The market predictions state that BBR will rise above three per cent by the end of 2022 and may be as high as 4.25 per cent by August 2023.
Highlighting the ever-changing situation, there has been speculation in the last week that the base rate could rise further to six per cent next year. These rises will mean an increase in costs for mortgage lenders, which as we have already started to see, will inevitably need to be passed onto the borrower.
Landlords who have mortgages set to mature during this period of anticipated higher rates will almost certainly see increased mortgage repayments. So, what can landlords do to manage their portfolios in a rising rate environment and how can brokers help them?
1. Review the portfolio
As brokers, we should be contacting our landlords and reviewing their whole portfolio. It’s important that landlords know which properties will be coming out of a fixed rate over the next year and act on these at the appropriate time. Some predictions indicate rates will go back down after peaking, so concentrating initially on the shorter term may be prudent.
Brokers should start talking to their landlords early and be looking for the most cost-effective solution for their mortgage needs. Most mortgage offers are valid for three months and currently, the application period is taking over three months to get to offer.
This means it’s worth starting the process six months before and checking the lender’s likely service standards and offer validity time to ensure you are applying at the right time – not too early but equally, as early as possible to secure the best rate available.
Brokers also need to consider that the type of rate which is now best for the landlord will look quite different to what may have been the case just one year ago.
2. Explore longer fixes
We have seen the rise of the longer-term fixed rate over the last few months, with several buy-to-let lenders moving into the seven and 10-year space. While landlords have traditionally not opted to be tied in for such an extended term, we are starting to see a shift.
Fixing for longer gives the landlord certainty of outgoings and the ability to fix the rent payments for tenants. This has a number of benefits from securing good tenants, making a property more attractive to new tenants, and keeping the private rental sector (PRS) healthy with rents at an affordable level, helping to make UK housing more affordable in a rising cost environment.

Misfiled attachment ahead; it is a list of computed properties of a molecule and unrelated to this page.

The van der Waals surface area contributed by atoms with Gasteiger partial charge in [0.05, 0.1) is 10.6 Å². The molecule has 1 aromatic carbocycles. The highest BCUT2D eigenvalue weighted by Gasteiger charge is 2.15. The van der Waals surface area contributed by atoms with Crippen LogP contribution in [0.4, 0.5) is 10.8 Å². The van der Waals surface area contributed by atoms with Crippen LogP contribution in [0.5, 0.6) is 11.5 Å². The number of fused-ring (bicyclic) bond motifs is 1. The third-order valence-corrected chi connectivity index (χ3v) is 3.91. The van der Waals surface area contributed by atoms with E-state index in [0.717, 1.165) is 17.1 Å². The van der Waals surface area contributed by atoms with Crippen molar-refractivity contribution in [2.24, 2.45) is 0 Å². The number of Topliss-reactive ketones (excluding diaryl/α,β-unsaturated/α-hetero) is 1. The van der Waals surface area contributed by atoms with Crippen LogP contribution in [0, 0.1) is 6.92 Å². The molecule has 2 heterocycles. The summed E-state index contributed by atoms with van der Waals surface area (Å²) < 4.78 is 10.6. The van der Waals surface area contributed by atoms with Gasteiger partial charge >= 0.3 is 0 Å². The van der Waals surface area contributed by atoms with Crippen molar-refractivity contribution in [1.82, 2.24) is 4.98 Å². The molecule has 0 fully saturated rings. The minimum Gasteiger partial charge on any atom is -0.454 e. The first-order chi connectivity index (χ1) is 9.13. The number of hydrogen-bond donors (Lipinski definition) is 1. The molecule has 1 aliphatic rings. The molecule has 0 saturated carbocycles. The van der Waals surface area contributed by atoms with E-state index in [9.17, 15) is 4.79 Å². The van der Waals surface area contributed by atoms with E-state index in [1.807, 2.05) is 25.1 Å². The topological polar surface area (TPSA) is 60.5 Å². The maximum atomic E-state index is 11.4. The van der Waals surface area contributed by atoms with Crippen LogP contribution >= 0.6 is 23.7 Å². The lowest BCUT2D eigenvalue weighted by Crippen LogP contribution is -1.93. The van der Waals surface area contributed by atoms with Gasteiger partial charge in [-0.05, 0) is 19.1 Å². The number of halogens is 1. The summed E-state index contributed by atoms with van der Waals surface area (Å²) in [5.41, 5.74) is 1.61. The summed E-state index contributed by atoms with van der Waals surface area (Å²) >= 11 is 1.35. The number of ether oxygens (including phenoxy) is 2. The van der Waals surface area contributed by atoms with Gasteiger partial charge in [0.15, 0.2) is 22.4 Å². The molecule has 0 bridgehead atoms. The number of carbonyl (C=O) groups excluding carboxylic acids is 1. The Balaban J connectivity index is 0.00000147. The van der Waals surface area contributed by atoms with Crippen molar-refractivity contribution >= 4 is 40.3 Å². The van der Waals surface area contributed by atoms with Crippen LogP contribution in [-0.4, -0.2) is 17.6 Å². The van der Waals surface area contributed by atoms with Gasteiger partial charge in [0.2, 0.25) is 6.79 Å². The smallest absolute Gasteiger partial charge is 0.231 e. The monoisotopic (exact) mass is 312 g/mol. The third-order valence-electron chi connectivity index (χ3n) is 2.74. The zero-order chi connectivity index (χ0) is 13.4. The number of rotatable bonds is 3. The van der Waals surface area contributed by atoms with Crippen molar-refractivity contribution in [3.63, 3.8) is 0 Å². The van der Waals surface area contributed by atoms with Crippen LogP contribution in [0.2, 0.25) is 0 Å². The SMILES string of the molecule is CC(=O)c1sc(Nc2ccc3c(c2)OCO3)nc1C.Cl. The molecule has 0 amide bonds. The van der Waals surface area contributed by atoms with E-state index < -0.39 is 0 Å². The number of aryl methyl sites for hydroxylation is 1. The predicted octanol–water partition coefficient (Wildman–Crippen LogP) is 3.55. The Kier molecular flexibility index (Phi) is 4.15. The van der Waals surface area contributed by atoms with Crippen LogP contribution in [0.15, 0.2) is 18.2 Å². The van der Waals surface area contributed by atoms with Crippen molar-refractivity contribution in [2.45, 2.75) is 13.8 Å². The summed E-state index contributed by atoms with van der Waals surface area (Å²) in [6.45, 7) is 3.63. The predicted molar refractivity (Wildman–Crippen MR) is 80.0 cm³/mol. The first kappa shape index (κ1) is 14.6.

While fixing for a longer period might seem a big commitment, many lenders’ products offer portability and/or lower early redemption charges (ERCs), which makes the longer tie-in more flexible.
3. Examine alternative rate structures
Over the last decade, we have seen little other than two and five-year fixed rates, however, in more recent months we have also seen landlords moving onto discounted trackers with no ERCs. Perhaps for the landlord who doesn’t want the longer-term fixed or who feels the higher rate environment will be short lived, these rates are offering a lower headline rate and no tie in.
Landlords are hoping this type of rate will see them through the higher rate period and reduce when rates come down. And with no tie-in, the landlord can move off if a higher rate environment lasts longer or goes higher than envisaged.
Whilst rates have already started to increase, they are still good compared to pre-credit crunch average rates. Landlords who have mortgages coming up for renewal in the next few months can apply early to secure today’s lower rates and in some instances, might weigh up paying the ERC to get the rate they want.
This isn’t going to be the best for many landlords but it’s certainly worth considering in some circumstances. With lenders currently withdrawing many fixed rates due to volatile swap rates and the fallout following the mini Budget, speed is of the essence to secure rates.
4. Consider raising capital for improvements
Finally, it is, of course worth considering, raising capital to improve the property.
Whilst increasing borrowing in a raising rate environment might not at first seem like the best route, these works could attract a better tenant that is likely to stay in the property for a longer period.
We have talked a lot about the green agenda and the need to upgrade properties to achieve EPC C or above by 2025, all privately rented properties needing to meet the standard by 2028. On top of that, re-investing money into a property could make it more attractive to potential tenants.
In the rising rate environment, landlords need the help of their broker even more. This is a great opportunity to be proactive, show your knowledge of the mortgage market and options available and help the landlords not only secure a good rate but also a rate that can help their portfolio overall.